Parker, K. J. Sixteen Ways to Defend a Walled City.

NY: Orbit, 2019.

Under his own name, British author Tom Holt writes some pretty good historical fiction, mostly set in the ancient world, as well as some rather mediocre attempts at humor with a fantasy theme. As “K. J. Parker,” though, he has produced some first-rate epic fantasy, all of it populated only by humans (no wizards, orcs, or dragons, and absolutely no magic or supernatural goings on) and most of it with a historical feel to it.



Grossman, Lev. The Magician’s Land.

NY: Viking, 2014.

This is the concluding volume of a very above-average — and very adult — fantasy trilogy about the other world of magic that coexists with our mundane Earth, and it’s a very satisfying read. Volume Two told the story of Quentin Coldwater post-Brakebills, and this one is about his less happy life post-Filory. Because he’s been exiled from the only place he ever really wanted to be, and the future is looking pretty grim.


Published in: on 2 August 2019 at 4:24 am  Leave a Comment  

Dickinson, Seth. The Monster Baru Cormorant.

NY: Tor, 2018.

When last we saw Baru Cormorant, native of a now-ruined island semi-paradise, and agent provocateur of the Imperial Republic of Falcrest, she had just betrayed the rebellion in the colonial province of Aurdwynn – a rebellion which she had fomented and then led. And she had arranged the destruction of the uprising’s aristocratic leaders, leaving a huge power vacuum, which Falcrest could now fill however it pleased.


Published in: on 22 July 2019 at 6:14 pm  Leave a Comment  
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Grossman, Lev. The Magician King.

NY: Viking, 2011.

It’s difficult to write a review of the second volume of a trilogy without spoiling it for those who haven’t begun the first volume yet. Let’s try this: At the end of volume one, Quentin Coldwater, recent graduate of Brakebills, had lost something precious and attempted to give up magic entirely as a result, but found that was impossible. Well, in this second episode, he gains the one thing he has wanted all his life: Entrance to Filory, the magical world. (And I mean that literally.)


Published in: on 15 July 2019 at 5:32 am  Leave a Comment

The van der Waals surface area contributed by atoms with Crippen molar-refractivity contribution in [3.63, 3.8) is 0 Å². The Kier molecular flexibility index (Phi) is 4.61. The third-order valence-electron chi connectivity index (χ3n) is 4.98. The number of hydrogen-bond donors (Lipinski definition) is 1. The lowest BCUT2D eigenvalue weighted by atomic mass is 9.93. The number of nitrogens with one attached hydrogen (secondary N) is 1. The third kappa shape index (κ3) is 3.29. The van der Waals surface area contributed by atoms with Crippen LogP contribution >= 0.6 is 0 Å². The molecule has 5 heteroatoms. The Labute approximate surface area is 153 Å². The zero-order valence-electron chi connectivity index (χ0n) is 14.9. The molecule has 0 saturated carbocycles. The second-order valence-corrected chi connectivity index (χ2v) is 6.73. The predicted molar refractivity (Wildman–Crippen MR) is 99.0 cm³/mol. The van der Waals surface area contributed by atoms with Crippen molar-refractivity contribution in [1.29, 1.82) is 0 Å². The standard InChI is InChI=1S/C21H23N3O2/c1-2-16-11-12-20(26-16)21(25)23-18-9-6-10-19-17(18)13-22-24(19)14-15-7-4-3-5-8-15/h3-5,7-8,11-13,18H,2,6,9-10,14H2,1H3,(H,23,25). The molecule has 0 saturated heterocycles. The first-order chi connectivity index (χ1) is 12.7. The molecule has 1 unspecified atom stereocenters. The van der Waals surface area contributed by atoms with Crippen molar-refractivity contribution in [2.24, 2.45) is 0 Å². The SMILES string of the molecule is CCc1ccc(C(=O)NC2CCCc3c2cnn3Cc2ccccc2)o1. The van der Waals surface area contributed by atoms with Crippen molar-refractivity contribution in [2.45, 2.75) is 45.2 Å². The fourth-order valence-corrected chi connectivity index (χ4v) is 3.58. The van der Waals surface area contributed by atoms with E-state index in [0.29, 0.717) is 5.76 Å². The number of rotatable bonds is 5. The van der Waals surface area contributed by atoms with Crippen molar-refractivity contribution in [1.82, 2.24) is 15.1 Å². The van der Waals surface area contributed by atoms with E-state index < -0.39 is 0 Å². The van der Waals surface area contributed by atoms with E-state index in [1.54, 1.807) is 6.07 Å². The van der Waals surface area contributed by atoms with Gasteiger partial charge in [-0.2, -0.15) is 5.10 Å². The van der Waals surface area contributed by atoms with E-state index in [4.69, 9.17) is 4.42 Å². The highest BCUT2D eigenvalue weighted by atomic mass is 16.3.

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Zappia, Fancesca. Eliza and Her Monsters.

NY: HarpeCollins, 2017.

This is the author’s second YA novel and it’s every bit as good as her first one, Made You Up, though in a rather different way. High school senior Eliza Mirk works hard at being a wallflower, at receding into the background when she’s outside her own bedroom. The idea of being noticed, at school or anywhere else, beyond what she absolutely cannot avoid, terrifies her.


Kuang, R. F. The Poppy War.

NY: Harper, 2018.

I’ve read a number of really first-rate recently-published fantasy novels in the last couple of years — two-thirds of a trilogy by Patrick Rothfuss, two books by Naomi Novik, one by Seth Dickinson, and two whole trilogies by N. K. Jemisin. And now this carefully plotted and gorgeously written book joins that group. Rebecca Kuang is Chinese-American, with a specialty in the classical literature of her native land, and that basic fact informs the whole of the story.


Dickinson, Seth. The Traitor Baru Cormorant.

NY: Tor, 2015.

This marketing for this first-rate novel presented it as fantasy. The jacket illustration seems to suggest that, too, but there’s no magic or dragons or any of that, and it’s actually straightforward science fiction, apparently set on Earth in the far future. As a young girl, Baru seems to live in a very laid-back Polynesian sort of tropical island society. She has two fathers, both techie types, and her mother is a huntress. Her society has been struggling for generations to stay out of the imperialist clutches of the Imperial Republic (a/k/a “The Masquerade,” because of the facial coverings mandated for government officials) while still carrying on trade, but the agents of that widespread culture are taking over Baru’s people and world slowly but surely.


Miller, Madeline. Circe.

NY: Little, Brown, 2018.

I’m pretty demanding when it comes to historical fiction, and I read a lot of it, but I was pretty much blown away by Miller’s first novel, The Song of Achilles. And now she’s done it again. Both books are now in my “Top Ten Historicals” list. This one is somewhat different from the first book, too, in that the protagonist (and most of the other characters, for that matter) isn’t even mortal. She’s Circe (“Hawk”), daughter of Helios, the Titan sun god, and a nymph, and she doesn’t have much power compared to the arrogant Olympians, but she knows how to use what she’s got.


Novik, Naomi. His Majesty’s Dragon.

NY: Ballantine, 2006.

I’d been aware of this fantasy series set during the Napoleonic wars, but to be honest, I had sort of deliberately avoided it. I’m a lifelong fan of naval adventure stories set in that period, having discovered my father’s shelf of Hornblower novels at an early age. I’ve read very literally several hundred novels by several dozen authors about the Royal Navy at the turn of the 18th century, and I’m picky about authenticity of detail. But I recently read Uprooted, a standalone fantasy novel by the same author and greatly enjoyed it, so I decided I ought to give this earlier work a fair chance. And I have to say, it doesn’t disappoint.


Novik, Naomi. Uprooted.

NY: Del Rey, 2015.

I was aware that Novik had already done a lengthy adventure series involving dragons in the Napoleonic wars, but this standalone fantasy is the first thing I’ve read by her. And I confess I picked it up mostly because it won the Nebula, which is a strong recommendation, and because Ellen De Generes is producing a film adaptation. Turns out Novik is one hell of a writer.